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<![CDATA[Filter paper-based spin column method for cost-efficient DNA or RNA purification]]> https://www.researchpad.co/article/5c141ee9d5eed0c484d28cb3

We describe herein a method of recharging used commercial spin columns or assembling homemade spin columns using filter paper as binding material for cost-effective, low throughput nucleic acid purification. The efficiency of filter paper-based spin columns was evaluated for purification of nucleic acids from various sources. Following protocols of commercial kits, we found filter paper to be a useful binding material for purification of nucleic acids, including plant genomic DNA, plant total RNA, PCR products, and DNA from agarose gels. However, filter paper has a weak binding affinity to plasmid DNA in tested miniprep protocols. Protocols for the use of filter paper recharged spin columns or homemade spin columns for low throughput purification of plant genomic DNA and total RNA with unused commercial kit buffers or less expensive homemade buffers are presented.

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<![CDATA[Tribological and antioxidation properties study of two N-containing borate ester derivatives as additive in rapeseed oil]]> https://www.researchpad.co/article/5c181382d5eed0c4847751f2

Two kinds of phenol- and N- containing borate ester, BTEB and BMEB have good hydrolysis stability due to the B-N coordination bond. The PB value improved by 60.7% and 67.6% respectively at 0.5wt% BTEB, BMEB in rapeseed oil. Their antiwear effect increases with the increase of adding content, and BMEB is better than BTEB. The friction-reducing effect of BTEB is better than BMEB. All additives formed a protective film which containing BOx, FeOx and other organic nitrogen compounds. The better capacities of BMEB may due to the complex boundary lubricating film which contain ferrous sulfate, ferrous sulfide. All additives possessed good antioxidation effect, and it increased the oxidation activation energy than rapeseed oil by 51.15% and 78.82% respectively at 0.25wt%.

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<![CDATA[An Analysis of Precipitation Isotope Distributions across Namibia Using Historical Data]]> https://www.researchpad.co/article/5989d9feab0ee8fa60b72f0b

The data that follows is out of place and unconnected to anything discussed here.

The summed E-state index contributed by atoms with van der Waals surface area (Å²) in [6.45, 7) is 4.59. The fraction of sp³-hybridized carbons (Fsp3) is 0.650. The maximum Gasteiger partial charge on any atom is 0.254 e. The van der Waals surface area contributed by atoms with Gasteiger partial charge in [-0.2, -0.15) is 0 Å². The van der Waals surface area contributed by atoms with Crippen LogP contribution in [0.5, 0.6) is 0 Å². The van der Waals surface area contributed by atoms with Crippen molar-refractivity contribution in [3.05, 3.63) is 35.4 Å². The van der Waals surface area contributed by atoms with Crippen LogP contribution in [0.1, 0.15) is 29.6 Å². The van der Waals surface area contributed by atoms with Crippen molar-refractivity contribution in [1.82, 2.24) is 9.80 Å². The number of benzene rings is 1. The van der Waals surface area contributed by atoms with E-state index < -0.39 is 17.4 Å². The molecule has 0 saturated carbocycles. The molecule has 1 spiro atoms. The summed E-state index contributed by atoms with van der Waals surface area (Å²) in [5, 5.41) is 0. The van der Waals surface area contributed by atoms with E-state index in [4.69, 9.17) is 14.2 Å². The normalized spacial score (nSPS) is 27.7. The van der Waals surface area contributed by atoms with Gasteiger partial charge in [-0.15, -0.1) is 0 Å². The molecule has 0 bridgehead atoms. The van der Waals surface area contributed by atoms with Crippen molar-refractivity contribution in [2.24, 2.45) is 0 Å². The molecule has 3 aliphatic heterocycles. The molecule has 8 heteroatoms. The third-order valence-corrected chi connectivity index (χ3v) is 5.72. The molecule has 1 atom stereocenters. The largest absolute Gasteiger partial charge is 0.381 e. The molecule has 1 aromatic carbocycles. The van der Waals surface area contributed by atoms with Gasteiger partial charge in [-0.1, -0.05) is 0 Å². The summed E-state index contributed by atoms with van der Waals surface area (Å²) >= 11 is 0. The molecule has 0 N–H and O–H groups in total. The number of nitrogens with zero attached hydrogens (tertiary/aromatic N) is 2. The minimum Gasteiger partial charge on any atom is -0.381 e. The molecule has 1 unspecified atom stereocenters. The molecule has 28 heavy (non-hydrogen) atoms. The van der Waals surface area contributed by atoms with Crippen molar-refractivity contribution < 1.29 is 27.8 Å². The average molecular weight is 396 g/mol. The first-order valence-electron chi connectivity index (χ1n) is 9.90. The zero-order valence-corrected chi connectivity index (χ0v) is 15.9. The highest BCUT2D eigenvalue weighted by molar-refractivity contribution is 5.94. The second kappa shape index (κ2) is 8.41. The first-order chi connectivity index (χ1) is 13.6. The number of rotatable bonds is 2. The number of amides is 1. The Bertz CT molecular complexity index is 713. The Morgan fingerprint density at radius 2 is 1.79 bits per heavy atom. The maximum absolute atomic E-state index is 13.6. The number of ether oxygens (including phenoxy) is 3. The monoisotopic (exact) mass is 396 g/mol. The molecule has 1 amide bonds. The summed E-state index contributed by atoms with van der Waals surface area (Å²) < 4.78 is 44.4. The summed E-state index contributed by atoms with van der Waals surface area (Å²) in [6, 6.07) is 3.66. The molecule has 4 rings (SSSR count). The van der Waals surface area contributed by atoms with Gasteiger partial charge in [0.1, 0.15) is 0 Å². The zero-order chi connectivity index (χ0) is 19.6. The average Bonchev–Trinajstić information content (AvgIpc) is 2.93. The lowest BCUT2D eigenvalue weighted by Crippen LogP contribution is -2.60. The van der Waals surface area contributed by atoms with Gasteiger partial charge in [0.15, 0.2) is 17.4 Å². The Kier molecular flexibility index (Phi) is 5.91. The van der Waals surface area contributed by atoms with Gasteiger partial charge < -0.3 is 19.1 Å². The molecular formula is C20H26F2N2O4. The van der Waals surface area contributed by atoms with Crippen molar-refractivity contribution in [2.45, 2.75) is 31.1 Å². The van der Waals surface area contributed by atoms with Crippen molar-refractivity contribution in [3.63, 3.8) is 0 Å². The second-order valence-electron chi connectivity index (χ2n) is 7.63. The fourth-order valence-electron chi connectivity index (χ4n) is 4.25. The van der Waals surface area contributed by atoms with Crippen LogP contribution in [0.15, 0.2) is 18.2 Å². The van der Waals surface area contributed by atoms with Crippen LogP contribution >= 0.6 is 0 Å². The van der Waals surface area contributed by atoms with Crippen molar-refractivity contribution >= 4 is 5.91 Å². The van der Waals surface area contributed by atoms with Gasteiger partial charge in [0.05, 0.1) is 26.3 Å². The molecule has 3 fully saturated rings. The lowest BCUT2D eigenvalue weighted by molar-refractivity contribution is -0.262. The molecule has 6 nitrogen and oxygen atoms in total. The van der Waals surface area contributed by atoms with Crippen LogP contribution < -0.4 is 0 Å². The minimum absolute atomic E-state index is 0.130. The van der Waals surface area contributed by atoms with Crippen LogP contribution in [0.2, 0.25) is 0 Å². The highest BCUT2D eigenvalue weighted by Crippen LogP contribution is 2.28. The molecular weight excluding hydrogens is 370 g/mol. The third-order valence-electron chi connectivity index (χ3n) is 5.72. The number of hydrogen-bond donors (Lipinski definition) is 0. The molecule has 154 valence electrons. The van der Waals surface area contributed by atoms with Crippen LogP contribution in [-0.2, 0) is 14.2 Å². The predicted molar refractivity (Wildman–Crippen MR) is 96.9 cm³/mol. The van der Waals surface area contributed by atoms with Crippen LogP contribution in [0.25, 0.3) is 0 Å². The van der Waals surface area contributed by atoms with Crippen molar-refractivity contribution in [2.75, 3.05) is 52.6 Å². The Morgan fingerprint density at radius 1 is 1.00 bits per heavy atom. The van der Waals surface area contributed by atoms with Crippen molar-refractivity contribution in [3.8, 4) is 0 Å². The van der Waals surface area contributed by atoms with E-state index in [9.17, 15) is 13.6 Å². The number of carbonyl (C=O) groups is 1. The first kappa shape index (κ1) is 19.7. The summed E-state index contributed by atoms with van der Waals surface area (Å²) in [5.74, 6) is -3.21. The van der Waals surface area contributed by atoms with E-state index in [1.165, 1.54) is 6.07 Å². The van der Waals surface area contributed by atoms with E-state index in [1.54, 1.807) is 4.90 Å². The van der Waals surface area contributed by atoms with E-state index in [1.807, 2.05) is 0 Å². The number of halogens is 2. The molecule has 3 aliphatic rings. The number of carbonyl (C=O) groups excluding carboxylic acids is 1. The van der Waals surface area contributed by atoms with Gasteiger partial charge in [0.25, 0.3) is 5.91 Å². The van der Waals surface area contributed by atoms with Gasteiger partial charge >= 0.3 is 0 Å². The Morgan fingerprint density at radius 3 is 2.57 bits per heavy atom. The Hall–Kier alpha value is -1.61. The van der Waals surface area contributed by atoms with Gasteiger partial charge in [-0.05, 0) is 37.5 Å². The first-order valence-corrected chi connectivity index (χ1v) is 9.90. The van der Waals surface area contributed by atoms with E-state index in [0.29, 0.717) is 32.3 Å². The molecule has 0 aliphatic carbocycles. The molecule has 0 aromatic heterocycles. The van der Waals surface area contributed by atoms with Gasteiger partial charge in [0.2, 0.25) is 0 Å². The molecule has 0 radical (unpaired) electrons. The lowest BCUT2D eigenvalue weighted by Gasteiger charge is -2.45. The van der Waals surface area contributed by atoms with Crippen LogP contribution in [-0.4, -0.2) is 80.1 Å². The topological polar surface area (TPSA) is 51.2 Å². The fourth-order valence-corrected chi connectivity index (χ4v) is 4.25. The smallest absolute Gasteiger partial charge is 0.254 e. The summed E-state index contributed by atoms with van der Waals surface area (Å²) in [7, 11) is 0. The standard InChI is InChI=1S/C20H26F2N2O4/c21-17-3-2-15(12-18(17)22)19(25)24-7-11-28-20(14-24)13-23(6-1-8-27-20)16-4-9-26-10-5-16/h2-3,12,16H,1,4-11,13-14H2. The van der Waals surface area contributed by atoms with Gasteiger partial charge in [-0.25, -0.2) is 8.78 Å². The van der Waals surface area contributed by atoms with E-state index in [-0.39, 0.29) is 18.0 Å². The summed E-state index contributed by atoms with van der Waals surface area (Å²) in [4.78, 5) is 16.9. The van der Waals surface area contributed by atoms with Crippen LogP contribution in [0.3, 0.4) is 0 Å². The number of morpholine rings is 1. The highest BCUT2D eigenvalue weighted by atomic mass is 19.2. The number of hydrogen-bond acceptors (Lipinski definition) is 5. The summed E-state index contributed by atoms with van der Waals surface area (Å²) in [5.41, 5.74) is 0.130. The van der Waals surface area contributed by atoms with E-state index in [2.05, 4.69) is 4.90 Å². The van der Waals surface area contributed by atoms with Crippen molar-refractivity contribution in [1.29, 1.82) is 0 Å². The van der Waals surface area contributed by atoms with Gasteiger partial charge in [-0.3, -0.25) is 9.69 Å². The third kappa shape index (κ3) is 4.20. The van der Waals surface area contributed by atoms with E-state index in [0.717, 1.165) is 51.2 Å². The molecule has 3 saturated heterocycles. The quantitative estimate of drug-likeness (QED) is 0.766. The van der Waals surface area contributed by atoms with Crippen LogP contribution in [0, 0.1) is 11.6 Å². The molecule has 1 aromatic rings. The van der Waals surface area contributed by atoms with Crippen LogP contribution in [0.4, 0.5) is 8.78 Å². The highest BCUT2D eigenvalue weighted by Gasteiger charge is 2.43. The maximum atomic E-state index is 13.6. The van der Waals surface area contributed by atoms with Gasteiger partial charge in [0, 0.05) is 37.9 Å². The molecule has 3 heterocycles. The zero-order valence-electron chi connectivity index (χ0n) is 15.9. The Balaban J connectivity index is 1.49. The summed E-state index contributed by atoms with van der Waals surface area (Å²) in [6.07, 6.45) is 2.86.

Global precipitation isoscapes based on the Global Network for Isotopes in Precipitation (GNIP) network are an important toolset that aid our understanding of global hydrologic cycles. Although the GNIP database is instrumental in developing global isoscapes, data coverage in some regions of hydrological interest (e.g., drylands) is low or non-existent thus the accuracy and relevance of global isoscapes to these regions is debatable. Capitalizing on existing literature isotope data, we generated rainfall isoscapes for Namibia (dryland) using the cokriging method and compared it to a globally fitted isoscape (GFI) downscaled to country level. Results showed weak correlation between observed and predicted isotope values in the GFI model (r2 < 0.20) while the cokriging isoscape showed stronger correlation (r2 = 0.67). The general trend of the local cokriging isoscape is consistent with synoptic weather systems (i.e., influences from Atlantic Ocean maritime vapour, Indian Ocean maritime vapour, Zaire Air Boundary, the Intertropical Convergence Zone and Tropical Temperate Troughs) and topography affecting the region. However, because we used the unweighted approach in this method, due to data scarcity, the absolute values could be improved in future studies. A comparison of local meteoric water lines (LMWL) constructed from the cokriging and GFI suggested that the GFI model still reflects the global average even when downscaled. The cokriging LMWL was however more consistent with expectations for an arid environment. The results indicate that although not ideal, for data deficient regions such as many drylands, the unweighted cokriging approach using historical local data can be an alternative approach to modelling rainfall isoscapes that are more relevant to the local conditions compared to using downscaled global isoscapes.

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<![CDATA[Spectral X-Ray CT Image Reconstruction with a Combination of Energy-Integrating and Photon-Counting Detectors]]> https://www.researchpad.co/article/5989da06ab0ee8fa60b76070